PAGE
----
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Mortality and incidence of cancer in a cohort of Swedish chimney sweeps: an extended follow up study.
  1. B A Evanoff,
  2. P Gustavsson,
  3. C Hogstedt
  1. Division of Occupational Medicine, National Institute of Occupational Health, Solna, Sweden.

    Abstract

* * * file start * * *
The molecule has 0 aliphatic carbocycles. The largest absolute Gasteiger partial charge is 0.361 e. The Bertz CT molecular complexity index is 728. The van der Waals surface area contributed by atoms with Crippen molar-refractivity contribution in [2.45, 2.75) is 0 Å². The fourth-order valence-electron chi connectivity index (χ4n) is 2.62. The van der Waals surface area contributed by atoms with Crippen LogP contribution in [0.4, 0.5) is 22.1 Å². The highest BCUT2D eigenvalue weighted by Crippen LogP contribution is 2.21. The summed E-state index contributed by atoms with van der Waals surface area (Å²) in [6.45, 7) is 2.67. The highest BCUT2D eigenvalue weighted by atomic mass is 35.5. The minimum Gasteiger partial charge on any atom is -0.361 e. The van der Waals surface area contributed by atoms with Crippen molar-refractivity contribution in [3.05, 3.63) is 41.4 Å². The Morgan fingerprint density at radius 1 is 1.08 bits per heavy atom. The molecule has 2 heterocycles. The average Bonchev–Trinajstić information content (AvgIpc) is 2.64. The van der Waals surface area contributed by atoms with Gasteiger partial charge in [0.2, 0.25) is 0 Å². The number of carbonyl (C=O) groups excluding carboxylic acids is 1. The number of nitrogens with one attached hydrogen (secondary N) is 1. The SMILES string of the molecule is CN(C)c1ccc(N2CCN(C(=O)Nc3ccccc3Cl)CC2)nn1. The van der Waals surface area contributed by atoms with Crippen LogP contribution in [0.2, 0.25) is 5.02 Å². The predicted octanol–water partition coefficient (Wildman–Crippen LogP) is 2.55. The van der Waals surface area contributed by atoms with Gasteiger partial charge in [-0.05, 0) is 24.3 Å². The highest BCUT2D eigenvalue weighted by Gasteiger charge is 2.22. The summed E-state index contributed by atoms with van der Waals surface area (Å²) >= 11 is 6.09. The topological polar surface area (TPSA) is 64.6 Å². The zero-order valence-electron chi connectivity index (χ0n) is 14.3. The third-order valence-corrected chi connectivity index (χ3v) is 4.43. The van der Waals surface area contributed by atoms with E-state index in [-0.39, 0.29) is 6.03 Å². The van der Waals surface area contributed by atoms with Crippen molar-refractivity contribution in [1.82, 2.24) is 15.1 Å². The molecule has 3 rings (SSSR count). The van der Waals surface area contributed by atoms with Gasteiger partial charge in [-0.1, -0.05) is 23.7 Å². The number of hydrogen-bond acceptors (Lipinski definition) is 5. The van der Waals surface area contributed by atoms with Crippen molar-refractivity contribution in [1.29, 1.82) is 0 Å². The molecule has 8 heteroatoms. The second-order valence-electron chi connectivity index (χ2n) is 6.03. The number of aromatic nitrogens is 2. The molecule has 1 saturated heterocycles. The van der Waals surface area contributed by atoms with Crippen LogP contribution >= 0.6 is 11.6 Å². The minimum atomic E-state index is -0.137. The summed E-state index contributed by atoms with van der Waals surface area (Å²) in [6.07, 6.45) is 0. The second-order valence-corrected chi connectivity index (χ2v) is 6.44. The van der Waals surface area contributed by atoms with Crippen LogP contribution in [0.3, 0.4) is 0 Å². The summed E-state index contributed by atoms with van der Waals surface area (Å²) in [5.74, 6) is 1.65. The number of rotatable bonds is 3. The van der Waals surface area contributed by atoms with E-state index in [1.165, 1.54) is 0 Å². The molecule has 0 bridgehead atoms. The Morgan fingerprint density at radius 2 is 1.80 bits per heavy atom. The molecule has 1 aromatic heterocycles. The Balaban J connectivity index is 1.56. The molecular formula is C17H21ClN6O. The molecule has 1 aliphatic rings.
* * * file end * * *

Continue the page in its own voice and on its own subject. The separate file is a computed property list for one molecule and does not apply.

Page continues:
Despite 200 years of efforts to regulate safety in this occupation, chimney sweeps have increased mortality from cancer, ischaemic heart disease, and respiratory disease. Mortality and incidence of cancer were examined in a cohort of 5542 Swedish chimney sweeps employed through their national trade union at any time between 1918 and 1980. Previous studies of this cohort found increased risks of ischaemic heart disease, respiratory disease, accidental deaths, and various neoplasms. By increasing follow up, we sought to increase the power of the study and examine disease time trends. Mortality analysis was extended 7.5 years to cover the period 1951-90; cancer incidence analysis was extended six years to cover the period 1958-87. New findings include increased incidence and mortality of prostate cancer (SMR 169, 95% CI 106-256, 22 observed) and increased incidence of total haematolymphatic cancers (SIR 151, 95% CI 106-209, 36 observed). When only the most recent follow up period was analysed, previously observed risks persisted for total lung cancer (SIR 178, 95% CI 99-293), oat cell lung cancer (SIR 240, 95% CI 103-472), bladder cancer (SIR 247, 95% CI 131-422), and oesophageal cancer (Obs/Exp = 2/1.1). Mortality from ischaemic heart disease (SMR 98, 95% CI 76-123) and respiratory disease (SMR 111, 95% CI 56-199) declined during recent follow up, although significant excess mortality remained during analysis of the entire study period (ischaemic heart disease SMR 128, 95% CI 112-145; respiratory disease SMR 159, 95% CI 115-213). In analyses of the entire study period, risks of ischaemic heart disease and lung, bladder, and oesophageal cancer were adjusted for smoking; oesophageal cancer was also adjusted for use of alcohol. All risks remained significantly raised. Exposure-response analyses showed significant positive associations between duration of employment and risks for mortality from lung, oesophageal, and total cancer. Chimney sweeps remain at increased risk for cancers of the lung, oesophagus, and bladder. Our study supports a casual role for exposure to chimney soot, which contains carcinogens including polycyclic aromatic hydrocarbons. Extended follow up of this cohort now shows increased risks of prostate and haematolymphatic cancers.

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